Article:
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Kogumaza – Fugues [review]

Kogumaza, instrumental outfit from Nottingham celebrating their 10th anniversary this year, have just announced the release of their third album, a double LP titled Fugues. Officially out on 19th March by Low Point, the record has been long overdue, as it comes four years after Kолокол (Russian for ‘bell’), a glorious ode to sound in the ever expanding spatio-temporal continuum. With the new opus, the band set off on another musical exploration, this time significantly larger and more ambitious in scope, in a search for a new perspective and an all-encompassing aural experience.

For those intrigued by the oriental-sounding name, Kogumaza is the Japanese word for the constellation Ursa Minor (Little Bear), clearly discernible on cloudless nights in the Northern Sky. The group, comprising Chris Summerlin [Wolves! (of Greece), Grey Hairs] and Neil Johnson [Wolves! (of Greece), I Am Spartacus, Savoy Grand] on guitars, Katharine Eira Brown (Rattle) on drums and Mark Spivey credited as a non-performing member conjuring the live sound, more than fulfil expectations created by their evocative and ear-catching moniker.

"Fugues" by Kogumaza, album cover, 2019; artwork by Scottie Wilson
“Fugues” by Kogumaza, album cover, 2019; artwork by Scottie Wilson

Inspired by the classical convention of fugue, a contrapuntal composition structured in three main sections (exposition, development and final entry) and built around a dominant motif subject to evolution through repetition, the band operate within a familiar territory. Repetition is Kogumaza’s crucial device, which they employ expertly with the aim of creating ethereal, hypnotic soundscapes of lasting presence. Here, circular phrasing brings about a mythical and universal quality, connoted in the telling track list. Consisting of four extended pieces, the album appears as an attempt to musically ponder the grand issue of the original cause by means of stripping the sound to the bare minimum of closely aligned yet distinct notes, which gradually come together in an epiphany, a tremendous unison of forces, only to disjoin a while later, each maintaining its unique form of existence. It is a continual process of engagement and retreat, with each encounter leading to a greater and more intense proximity. Guitars stomp ahead, inducing speed and building massive electric tension ready to discharge at any given moment. Concentration of magnetic energy gives rise to seemingly infinite loops, which ultimately collapse upon themselves on the way to a perfect tranquility, punctuated only by subtle twangs fading into the distance.


Circular formula employed in lieu of linear structure allows to reveal unexpected facets of the primary theme, as it undergoes a transformation, both within drawn-out passages comprising the album and the record as a musical whole. In the opener Io/Tohil, a profusion of chiming chords, gracefully climbing and falling in stark contrast with the hollow thudding of drums, fosters the spirit of eternal mystery and fascination with the unknown. In Bolan, jerky tones, gaining density and culminating in thumps of exhaustion, evoke the urgency and anxiety of an obsession spinning out of control, which takes its toll in the second half of the track, Exploding Head Syndrome, featuring thunderous riffs layered with resonant pounding of drums and saw-like guitar whir. Sub-Photic introduces an even lower register, generating a nuclear atmosphere suggestive of a budding thought/organism coming to the surface, with repetition playing a key role in enhancing the feel of pressure and resilience. The final passage, Chrysalism/Live in Time, rises towards a dramatic outburst of throbbing, fuzzy licks and potent strokes, calling to mind mountainous majesty or a splendour of massive tectonic plates about to clash. Just as in previous pieces, with seismic activity still detectable in the steady underground pulse, comes the coda hinting at a freshly restored harmony which, nonetheless, appears inexorably charged with an impulse for change, marked with gentle, yet tremulous notes.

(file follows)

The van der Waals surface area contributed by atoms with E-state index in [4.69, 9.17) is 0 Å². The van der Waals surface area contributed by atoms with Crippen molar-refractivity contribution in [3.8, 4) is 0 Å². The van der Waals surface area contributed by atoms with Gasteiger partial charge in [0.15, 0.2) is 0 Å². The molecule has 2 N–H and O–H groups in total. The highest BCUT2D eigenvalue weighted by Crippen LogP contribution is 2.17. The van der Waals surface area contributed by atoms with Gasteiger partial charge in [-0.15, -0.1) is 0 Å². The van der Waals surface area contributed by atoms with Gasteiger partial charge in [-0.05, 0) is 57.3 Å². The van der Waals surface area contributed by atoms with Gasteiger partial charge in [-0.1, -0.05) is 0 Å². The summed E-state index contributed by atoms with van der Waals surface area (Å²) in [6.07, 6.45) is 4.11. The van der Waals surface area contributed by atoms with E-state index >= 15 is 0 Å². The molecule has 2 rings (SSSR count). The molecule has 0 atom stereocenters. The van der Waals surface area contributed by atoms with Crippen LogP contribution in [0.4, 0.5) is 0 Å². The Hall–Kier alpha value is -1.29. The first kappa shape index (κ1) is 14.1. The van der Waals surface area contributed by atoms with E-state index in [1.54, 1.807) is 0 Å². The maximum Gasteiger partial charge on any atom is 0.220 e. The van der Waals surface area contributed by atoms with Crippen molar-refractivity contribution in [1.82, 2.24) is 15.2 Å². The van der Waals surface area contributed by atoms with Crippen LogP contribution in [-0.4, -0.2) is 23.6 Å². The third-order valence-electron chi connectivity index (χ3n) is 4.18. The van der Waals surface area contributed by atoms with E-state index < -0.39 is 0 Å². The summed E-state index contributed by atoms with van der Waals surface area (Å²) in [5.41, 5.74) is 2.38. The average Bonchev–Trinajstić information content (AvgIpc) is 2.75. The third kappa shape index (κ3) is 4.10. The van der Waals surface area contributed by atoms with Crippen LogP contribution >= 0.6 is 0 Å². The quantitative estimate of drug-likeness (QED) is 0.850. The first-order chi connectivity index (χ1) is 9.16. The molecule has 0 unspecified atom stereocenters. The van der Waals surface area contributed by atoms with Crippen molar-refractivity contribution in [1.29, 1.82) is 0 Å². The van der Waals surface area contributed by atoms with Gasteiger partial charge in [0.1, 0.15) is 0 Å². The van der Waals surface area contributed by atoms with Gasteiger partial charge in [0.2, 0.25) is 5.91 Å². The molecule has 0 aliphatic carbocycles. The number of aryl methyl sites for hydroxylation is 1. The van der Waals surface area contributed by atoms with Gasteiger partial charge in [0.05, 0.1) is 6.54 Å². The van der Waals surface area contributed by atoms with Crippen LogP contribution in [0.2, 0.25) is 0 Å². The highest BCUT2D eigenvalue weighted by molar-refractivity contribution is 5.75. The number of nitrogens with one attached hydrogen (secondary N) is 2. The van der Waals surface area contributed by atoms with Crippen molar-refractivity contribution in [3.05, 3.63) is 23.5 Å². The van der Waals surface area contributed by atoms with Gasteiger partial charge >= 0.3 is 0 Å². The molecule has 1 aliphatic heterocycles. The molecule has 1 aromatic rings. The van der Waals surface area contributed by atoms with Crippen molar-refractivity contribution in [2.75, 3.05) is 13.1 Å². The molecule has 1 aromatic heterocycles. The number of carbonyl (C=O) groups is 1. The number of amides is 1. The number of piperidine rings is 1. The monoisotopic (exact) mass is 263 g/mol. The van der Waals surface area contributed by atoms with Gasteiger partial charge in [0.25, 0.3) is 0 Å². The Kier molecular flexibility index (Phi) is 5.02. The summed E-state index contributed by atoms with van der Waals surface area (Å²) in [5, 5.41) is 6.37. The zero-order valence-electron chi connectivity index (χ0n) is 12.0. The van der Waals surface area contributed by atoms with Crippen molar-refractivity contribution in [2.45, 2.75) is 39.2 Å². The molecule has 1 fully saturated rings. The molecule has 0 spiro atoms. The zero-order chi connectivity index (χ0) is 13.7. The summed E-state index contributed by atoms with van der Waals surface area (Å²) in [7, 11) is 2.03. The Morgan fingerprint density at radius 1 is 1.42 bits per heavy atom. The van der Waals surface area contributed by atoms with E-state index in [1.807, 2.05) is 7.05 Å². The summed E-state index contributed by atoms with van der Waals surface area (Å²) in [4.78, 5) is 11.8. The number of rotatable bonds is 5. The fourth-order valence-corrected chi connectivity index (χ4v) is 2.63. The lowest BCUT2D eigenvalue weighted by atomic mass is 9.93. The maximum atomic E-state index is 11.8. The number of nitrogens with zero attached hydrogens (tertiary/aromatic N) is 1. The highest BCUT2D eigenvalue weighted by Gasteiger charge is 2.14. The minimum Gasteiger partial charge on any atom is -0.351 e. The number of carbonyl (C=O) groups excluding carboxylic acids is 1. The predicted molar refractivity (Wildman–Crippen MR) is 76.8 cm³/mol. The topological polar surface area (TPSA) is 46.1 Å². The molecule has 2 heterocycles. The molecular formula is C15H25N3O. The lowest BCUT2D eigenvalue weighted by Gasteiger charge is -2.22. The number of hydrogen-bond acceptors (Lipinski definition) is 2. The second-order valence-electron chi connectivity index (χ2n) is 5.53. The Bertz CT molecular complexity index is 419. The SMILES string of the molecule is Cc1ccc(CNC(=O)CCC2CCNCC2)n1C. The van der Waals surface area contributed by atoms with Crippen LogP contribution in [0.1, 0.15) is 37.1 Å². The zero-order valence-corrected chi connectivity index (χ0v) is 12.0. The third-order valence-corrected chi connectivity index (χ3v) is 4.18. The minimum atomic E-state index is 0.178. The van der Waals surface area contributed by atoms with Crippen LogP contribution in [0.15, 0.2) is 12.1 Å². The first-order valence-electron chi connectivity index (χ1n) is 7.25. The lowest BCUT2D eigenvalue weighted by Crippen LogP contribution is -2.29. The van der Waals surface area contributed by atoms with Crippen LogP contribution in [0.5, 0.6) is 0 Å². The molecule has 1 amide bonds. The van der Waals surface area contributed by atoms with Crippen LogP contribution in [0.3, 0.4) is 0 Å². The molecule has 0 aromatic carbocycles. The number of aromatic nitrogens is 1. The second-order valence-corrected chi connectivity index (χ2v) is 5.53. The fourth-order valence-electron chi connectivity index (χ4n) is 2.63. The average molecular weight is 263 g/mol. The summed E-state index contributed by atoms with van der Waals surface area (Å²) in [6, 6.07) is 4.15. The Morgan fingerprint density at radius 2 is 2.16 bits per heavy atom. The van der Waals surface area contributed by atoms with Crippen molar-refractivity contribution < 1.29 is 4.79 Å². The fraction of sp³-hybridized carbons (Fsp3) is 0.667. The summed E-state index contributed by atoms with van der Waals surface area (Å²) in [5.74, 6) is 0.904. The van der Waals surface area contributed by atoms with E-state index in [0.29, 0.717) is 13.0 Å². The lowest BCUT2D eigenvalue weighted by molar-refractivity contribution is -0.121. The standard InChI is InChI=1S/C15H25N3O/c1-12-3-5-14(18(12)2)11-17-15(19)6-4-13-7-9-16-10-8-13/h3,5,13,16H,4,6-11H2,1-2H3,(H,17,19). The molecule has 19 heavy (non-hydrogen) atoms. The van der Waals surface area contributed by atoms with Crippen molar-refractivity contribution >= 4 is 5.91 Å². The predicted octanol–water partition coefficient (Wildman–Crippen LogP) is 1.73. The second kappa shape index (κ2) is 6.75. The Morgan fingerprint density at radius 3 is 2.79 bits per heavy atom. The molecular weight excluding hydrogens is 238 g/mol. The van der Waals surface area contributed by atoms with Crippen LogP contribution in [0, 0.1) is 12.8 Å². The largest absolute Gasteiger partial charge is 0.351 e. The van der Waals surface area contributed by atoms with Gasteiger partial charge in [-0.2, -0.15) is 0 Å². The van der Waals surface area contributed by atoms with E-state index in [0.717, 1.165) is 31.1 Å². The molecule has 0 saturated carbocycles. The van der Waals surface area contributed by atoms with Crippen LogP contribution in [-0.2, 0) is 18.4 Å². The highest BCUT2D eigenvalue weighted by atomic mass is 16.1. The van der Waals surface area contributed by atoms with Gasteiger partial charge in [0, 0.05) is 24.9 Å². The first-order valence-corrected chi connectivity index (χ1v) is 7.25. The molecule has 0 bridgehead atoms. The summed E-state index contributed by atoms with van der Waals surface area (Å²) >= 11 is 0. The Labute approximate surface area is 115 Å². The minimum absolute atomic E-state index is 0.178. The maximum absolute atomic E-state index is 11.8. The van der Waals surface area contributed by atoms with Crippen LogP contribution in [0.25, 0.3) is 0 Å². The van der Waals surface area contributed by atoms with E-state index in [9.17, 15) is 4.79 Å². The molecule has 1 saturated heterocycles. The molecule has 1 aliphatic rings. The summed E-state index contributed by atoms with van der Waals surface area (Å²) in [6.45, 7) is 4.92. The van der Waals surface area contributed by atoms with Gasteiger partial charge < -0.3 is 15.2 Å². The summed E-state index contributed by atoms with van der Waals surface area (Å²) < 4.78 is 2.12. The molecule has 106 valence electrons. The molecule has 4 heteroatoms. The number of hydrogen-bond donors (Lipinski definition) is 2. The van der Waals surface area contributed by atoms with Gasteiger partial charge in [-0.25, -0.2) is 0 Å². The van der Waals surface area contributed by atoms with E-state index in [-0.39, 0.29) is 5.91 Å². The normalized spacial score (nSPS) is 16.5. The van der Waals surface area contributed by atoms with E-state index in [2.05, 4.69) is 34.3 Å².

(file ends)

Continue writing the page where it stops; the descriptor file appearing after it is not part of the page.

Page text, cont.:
Founded on the notion of time as a silent yet inescapable force, Fugues takes the idea of temporal extension to ultimate consequences. Following the classical compositional technique, it avails of its inherent features (circularity and repetition) in a manner reminiscent of nonlinear processes governing the natural world, as well as human perception thereof, including personal and collective memory. As a result of the dominant theme being evolved by means of subtle variations, the album produces a powerful hypnotic effect, conducive to reflection on the sense of self as a product of accumulative, yet unprogressive endeavour, and on all individual parts ultimately becoming one, as they transform and turn upon themselves in the ultimate quest to return to their origins. It is an album which takes its own time to properly sink in. It keeps growing on the inside, with each consecutive listen revealing more flavours to appreciate. Compelling in its quest of capturing the intangible essence of change, it provides a transformative experience in itself.


More on Kogumaza on their Bandcamp page:


©Anna Bajor, Tracks & Frames, 2019.


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